LiquidText just launched sync service

1GB storage for £9 per month. Sigh.

I’m not sure what the sync service provides for the money. With the most recent release I can save .ltproj project files and PDFs in iCloud on the iPad then open them on the desktop. Sure, it’s not “sync”, but file storage gets me to the same end point.

I’ve been doing the same with Dropbox for years. But it’s pretty cumbersome to keep track which projects have been exported, changed, and etc.

I guess most common users in the Apple ecosystem expect something like iCloud sync without manual interventions. Instead of providing that, because of “technical reasons”, yada yada, they opted to milk this basic needs for seamless syncing.

As for the “real time” part of the sync, I would imagine a local networking based solution to be much more reliable than routing changes through their servers. But again they need to justify building a complex system and charging a premium.


Won’t be many takers. LT was first of its kind that I purchased but through the years they lack innovation, updates and not improved their UI. Stopped using LT ages ago.

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They’re adding an image excerpt ocr feature based on vision framework on ios, only for the sync subscribers.

Considering how stupendously large their project files get the more you clip from the embedded document(s), 1GB is nothing.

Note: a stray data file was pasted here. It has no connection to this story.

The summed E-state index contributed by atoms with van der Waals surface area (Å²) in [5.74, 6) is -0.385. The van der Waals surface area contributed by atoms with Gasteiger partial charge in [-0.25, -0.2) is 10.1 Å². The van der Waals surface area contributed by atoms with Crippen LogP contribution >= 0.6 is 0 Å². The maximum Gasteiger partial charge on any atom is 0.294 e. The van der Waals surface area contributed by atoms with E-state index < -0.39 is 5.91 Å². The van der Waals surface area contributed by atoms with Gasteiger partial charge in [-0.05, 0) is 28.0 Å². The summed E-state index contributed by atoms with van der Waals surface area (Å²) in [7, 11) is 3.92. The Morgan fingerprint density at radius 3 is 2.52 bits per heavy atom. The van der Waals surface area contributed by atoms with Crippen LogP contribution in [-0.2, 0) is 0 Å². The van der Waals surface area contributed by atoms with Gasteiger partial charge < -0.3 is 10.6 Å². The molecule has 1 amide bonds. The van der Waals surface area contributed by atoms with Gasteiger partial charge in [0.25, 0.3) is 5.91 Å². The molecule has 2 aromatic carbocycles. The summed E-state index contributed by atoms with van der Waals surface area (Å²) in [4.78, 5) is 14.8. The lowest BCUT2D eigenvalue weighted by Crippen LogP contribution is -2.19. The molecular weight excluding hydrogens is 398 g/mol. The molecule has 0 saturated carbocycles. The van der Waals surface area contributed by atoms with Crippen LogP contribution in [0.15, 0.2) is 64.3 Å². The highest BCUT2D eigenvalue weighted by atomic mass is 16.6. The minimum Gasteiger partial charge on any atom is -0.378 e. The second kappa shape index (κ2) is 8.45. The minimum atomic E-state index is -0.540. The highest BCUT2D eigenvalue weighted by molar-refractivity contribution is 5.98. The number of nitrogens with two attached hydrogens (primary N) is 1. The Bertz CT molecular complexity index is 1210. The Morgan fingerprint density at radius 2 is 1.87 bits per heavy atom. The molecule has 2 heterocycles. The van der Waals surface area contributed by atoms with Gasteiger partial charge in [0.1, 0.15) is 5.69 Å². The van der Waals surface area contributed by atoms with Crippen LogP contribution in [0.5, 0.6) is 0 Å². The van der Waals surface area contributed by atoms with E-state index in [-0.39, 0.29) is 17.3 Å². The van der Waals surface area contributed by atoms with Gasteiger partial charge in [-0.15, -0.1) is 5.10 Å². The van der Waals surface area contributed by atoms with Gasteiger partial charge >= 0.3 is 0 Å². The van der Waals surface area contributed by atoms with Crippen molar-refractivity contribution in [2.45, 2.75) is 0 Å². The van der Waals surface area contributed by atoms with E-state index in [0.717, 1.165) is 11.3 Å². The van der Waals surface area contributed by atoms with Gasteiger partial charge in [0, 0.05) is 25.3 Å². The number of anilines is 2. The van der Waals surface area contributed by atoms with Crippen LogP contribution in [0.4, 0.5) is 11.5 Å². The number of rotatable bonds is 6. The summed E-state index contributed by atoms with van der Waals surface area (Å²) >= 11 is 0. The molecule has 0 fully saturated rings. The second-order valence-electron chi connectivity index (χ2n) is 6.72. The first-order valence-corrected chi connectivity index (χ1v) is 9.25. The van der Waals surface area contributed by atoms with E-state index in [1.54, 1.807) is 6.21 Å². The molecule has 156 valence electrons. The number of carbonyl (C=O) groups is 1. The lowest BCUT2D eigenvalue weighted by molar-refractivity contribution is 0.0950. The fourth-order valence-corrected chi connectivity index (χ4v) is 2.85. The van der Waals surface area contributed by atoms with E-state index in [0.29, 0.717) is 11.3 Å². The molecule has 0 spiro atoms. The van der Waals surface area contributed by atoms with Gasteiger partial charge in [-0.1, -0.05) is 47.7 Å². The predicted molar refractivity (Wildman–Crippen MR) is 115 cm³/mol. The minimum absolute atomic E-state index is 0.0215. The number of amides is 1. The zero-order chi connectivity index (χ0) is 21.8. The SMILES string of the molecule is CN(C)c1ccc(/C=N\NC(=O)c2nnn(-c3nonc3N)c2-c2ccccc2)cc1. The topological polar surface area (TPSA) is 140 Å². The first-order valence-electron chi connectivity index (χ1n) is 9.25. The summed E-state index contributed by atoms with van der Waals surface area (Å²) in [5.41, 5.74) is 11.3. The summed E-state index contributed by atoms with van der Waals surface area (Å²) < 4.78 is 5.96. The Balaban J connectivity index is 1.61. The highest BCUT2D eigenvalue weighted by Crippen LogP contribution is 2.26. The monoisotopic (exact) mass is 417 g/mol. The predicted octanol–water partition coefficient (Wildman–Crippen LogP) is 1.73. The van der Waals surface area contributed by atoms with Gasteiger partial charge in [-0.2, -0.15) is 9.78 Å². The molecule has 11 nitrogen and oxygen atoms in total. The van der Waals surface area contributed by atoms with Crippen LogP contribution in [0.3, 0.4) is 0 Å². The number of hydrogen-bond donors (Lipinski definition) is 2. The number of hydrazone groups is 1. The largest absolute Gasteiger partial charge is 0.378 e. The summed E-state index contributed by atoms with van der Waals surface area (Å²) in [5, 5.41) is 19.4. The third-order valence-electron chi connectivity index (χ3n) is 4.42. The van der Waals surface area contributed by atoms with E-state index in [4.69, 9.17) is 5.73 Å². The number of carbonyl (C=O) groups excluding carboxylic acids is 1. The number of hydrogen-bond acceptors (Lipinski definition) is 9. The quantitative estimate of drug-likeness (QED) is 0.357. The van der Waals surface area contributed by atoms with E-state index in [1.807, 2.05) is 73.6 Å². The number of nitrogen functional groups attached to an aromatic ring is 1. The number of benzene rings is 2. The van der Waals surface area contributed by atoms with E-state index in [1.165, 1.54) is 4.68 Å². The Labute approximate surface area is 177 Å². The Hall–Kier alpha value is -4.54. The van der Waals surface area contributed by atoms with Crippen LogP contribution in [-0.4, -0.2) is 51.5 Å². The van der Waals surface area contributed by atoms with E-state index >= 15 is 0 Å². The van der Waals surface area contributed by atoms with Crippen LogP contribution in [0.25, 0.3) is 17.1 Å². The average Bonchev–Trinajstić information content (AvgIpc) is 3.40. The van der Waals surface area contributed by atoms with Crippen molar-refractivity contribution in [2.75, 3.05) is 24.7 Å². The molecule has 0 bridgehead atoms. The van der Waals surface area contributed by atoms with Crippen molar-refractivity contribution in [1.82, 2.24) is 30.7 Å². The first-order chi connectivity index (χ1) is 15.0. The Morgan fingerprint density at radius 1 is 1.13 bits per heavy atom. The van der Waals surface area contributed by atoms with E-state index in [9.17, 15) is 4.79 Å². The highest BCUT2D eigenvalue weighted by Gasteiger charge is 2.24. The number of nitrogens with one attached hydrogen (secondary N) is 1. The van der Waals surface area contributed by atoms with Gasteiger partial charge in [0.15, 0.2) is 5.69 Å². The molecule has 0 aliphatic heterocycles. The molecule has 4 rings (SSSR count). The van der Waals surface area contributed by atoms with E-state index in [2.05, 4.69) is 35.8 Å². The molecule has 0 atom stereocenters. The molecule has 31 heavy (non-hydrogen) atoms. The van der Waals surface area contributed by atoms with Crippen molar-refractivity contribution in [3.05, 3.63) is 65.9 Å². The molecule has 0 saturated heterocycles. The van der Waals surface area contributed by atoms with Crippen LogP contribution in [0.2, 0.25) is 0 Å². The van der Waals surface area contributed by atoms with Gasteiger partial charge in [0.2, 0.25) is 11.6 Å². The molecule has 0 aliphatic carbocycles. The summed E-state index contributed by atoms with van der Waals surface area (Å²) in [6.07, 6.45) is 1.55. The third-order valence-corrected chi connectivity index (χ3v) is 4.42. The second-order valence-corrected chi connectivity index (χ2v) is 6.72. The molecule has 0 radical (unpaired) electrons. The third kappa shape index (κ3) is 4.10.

Every clip of content taken will be a high-res screenshot (yes, a pixel-image) so that it still looks sharp enough when zoomed in to cover up that they are not clipping graphics and text as vectors. This is also why the performance isn’t that great with large documents.
The app had much potential, but the execution just isn’t there.

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The idea behind the app is so great. I think it has the potential to make the digital reading experience truly exceed papers. Imagine what if these ideas are implemented in Preview by Apple, or adopted widely as the industrial standard. It could have been transformative for knowledge workers, especially students and researchers.

But unfortunately these ideas are constrained from this not-so-great commercial product. They’re now trying to squeeze as much money out of the lawyers as possible with the subscription. But I don’t think the subscription will ever be successful among consumers for a number of reasons. At the same time, it’s alienating the consumer base. But business is hard.

Other competitors also can’t take these ideas as they’re patented. I just hope say a big company like Apple could buy them and make it universal and accessible.